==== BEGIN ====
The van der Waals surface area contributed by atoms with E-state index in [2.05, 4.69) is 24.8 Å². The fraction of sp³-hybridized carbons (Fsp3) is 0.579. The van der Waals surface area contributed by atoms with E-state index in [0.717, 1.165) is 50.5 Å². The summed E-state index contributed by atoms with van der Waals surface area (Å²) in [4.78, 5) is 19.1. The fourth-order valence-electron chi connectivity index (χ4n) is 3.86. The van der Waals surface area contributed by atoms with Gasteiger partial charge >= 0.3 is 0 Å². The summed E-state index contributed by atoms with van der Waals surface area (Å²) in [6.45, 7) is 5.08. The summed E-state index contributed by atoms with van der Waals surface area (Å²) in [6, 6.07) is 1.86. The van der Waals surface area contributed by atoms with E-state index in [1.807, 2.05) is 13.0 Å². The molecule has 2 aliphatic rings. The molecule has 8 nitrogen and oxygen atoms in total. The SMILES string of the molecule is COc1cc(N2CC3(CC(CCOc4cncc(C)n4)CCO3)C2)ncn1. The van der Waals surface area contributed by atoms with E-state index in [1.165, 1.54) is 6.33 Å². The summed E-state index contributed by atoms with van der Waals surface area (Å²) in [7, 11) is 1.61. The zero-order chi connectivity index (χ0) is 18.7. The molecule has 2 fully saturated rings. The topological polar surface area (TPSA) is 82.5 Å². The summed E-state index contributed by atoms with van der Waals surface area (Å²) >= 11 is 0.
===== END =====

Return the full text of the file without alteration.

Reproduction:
The van der Waals surface area contributed by atoms with E-state index in [2.05, 4.69) is 24.8 Å². The fraction of sp³-hybridized carbons (Fsp3) is 0.579. The van der Waals surface area contributed by atoms with E-state index in [0.717, 1.165) is 50.5 Å². The summed E-state index contributed by atoms with van der Waals surface area (Å²) in [4.78, 5) is 19.1. The fourth-order valence-electron chi connectivity index (χ4n) is 3.86. The van der Waals surface area contributed by atoms with Gasteiger partial charge >= 0.3 is 0 Å². The summed E-state index contributed by atoms with van der Waals surface area (Å²) in [6.45, 7) is 5.08. The summed E-state index contributed by atoms with van der Waals surface area (Å²) in [6, 6.07) is 1.86. The van der Waals surface area contributed by atoms with E-state index in [1.807, 2.05) is 13.0 Å². The molecule has 2 aliphatic rings. The molecule has 8 nitrogen and oxygen atoms in total. The SMILES string of the molecule is COc1cc(N2CC3(CC(CCOc4cncc(C)n4)CCO3)C2)ncn1. The van der Waals surface area contributed by atoms with E-state index in [1.165, 1.54) is 6.33 Å². The summed E-state index contributed by atoms with van der Waals surface area (Å²) in [7, 11) is 1.61. The zero-order chi connectivity index (χ0) is 18.7. The molecule has 2 fully saturated rings. The topological polar surface area (TPSA) is 82.5 Å². The summed E-state index contributed by atoms with van der Waals surface area (Å²) >= 11 is 0.